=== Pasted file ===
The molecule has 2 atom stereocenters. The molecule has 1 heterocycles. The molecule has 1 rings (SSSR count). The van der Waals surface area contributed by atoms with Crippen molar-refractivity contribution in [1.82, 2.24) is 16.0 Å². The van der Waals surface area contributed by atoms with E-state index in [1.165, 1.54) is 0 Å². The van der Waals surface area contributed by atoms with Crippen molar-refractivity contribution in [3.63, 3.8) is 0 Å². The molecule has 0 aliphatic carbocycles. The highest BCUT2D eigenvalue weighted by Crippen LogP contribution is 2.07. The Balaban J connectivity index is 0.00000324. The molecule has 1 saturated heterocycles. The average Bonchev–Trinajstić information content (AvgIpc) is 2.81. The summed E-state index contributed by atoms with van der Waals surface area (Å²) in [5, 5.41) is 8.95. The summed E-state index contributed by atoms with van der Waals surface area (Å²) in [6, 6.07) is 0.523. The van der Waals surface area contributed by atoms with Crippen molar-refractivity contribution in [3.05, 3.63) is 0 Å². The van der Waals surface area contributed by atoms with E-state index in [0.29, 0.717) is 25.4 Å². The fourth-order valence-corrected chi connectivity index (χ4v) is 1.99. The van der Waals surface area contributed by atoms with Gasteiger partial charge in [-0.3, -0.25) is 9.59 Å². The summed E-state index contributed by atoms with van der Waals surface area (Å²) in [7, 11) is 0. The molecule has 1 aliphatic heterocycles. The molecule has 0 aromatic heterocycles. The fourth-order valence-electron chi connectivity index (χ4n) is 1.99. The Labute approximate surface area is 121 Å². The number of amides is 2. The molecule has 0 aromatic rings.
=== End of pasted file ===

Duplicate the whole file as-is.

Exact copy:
The molecule has 2 atom stereocenters. The molecule has 1 heterocycles. The molecule has 1 rings (SSSR count). The van der Waals surface area contributed by atoms with Crippen molar-refractivity contribution in [1.82, 2.24) is 16.0 Å². The van der Waals surface area contributed by atoms with E-state index in [1.165, 1.54) is 0 Å². The van der Waals surface area contributed by atoms with Crippen molar-refractivity contribution in [3.63, 3.8) is 0 Å². The molecule has 0 aliphatic carbocycles. The highest BCUT2D eigenvalue weighted by Crippen LogP contribution is 2.07. The Balaban J connectivity index is 0.00000324. The molecule has 1 saturated heterocycles. The average Bonchev–Trinajstić information content (AvgIpc) is 2.81. The summed E-state index contributed by atoms with van der Waals surface area (Å²) in [5, 5.41) is 8.95. The summed E-state index contributed by atoms with van der Waals surface area (Å²) in [6, 6.07) is 0.523. The van der Waals surface area contributed by atoms with Crippen molar-refractivity contribution in [3.05, 3.63) is 0 Å². The van der Waals surface area contributed by atoms with E-state index in [0.29, 0.717) is 25.4 Å². The fourth-order valence-corrected chi connectivity index (χ4v) is 1.99. The van der Waals surface area contributed by atoms with Gasteiger partial charge in [-0.3, -0.25) is 9.59 Å². The summed E-state index contributed by atoms with van der Waals surface area (Å²) in [7, 11) is 0. The molecule has 1 aliphatic heterocycles. The molecule has 0 aromatic heterocycles. The fourth-order valence-electron chi connectivity index (χ4n) is 1.99. The Labute approximate surface area is 121 Å². The number of amides is 2. The molecule has 0 aromatic rings.